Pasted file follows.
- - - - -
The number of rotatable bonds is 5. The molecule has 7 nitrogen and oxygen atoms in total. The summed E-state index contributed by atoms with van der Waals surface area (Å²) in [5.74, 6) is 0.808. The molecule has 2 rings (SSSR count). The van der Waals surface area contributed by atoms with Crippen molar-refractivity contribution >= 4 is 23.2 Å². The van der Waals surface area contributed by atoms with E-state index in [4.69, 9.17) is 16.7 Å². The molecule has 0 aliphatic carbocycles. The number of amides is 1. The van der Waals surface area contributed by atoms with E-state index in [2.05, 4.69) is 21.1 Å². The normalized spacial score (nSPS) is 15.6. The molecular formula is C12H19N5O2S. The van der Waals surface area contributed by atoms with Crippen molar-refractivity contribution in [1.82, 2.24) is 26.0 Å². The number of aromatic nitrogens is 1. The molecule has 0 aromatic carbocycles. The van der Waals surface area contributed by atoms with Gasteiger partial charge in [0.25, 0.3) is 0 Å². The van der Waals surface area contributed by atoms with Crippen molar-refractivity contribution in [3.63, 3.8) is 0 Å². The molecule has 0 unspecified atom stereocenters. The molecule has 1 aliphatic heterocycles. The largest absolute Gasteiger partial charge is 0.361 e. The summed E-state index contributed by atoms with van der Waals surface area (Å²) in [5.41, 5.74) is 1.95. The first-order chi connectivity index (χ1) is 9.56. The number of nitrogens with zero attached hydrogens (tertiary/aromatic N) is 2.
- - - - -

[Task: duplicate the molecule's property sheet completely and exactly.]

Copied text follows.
The number of rotatable bonds is 5. The molecule has 7 nitrogen and oxygen atoms in total. The summed E-state index contributed by atoms with van der Waals surface area (Å²) in [5.74, 6) is 0.808. The molecule has 2 rings (SSSR count). The van der Waals surface area contributed by atoms with Crippen molar-refractivity contribution >= 4 is 23.2 Å². The van der Waals surface area contributed by atoms with E-state index in [4.69, 9.17) is 16.7 Å². The molecule has 0 aliphatic carbocycles. The number of amides is 1. The van der Waals surface area contributed by atoms with E-state index in [2.05, 4.69) is 21.1 Å². The normalized spacial score (nSPS) is 15.6. The molecular formula is C12H19N5O2S. The van der Waals surface area contributed by atoms with Crippen molar-refractivity contribution in [1.82, 2.24) is 26.0 Å². The number of aromatic nitrogens is 1. The molecule has 0 aromatic carbocycles. The van der Waals surface area contributed by atoms with Gasteiger partial charge in [0.25, 0.3) is 0 Å². The van der Waals surface area contributed by atoms with Crippen molar-refractivity contribution in [3.63, 3.8) is 0 Å². The molecule has 0 unspecified atom stereocenters. The molecule has 1 aliphatic heterocycles. The largest absolute Gasteiger partial charge is 0.361 e. The summed E-state index contributed by atoms with van der Waals surface area (Å²) in [5.41, 5.74) is 1.95. The first-order chi connectivity index (χ1) is 9.56. The number of nitrogens with zero attached hydrogens (tertiary/aromatic N) is 2.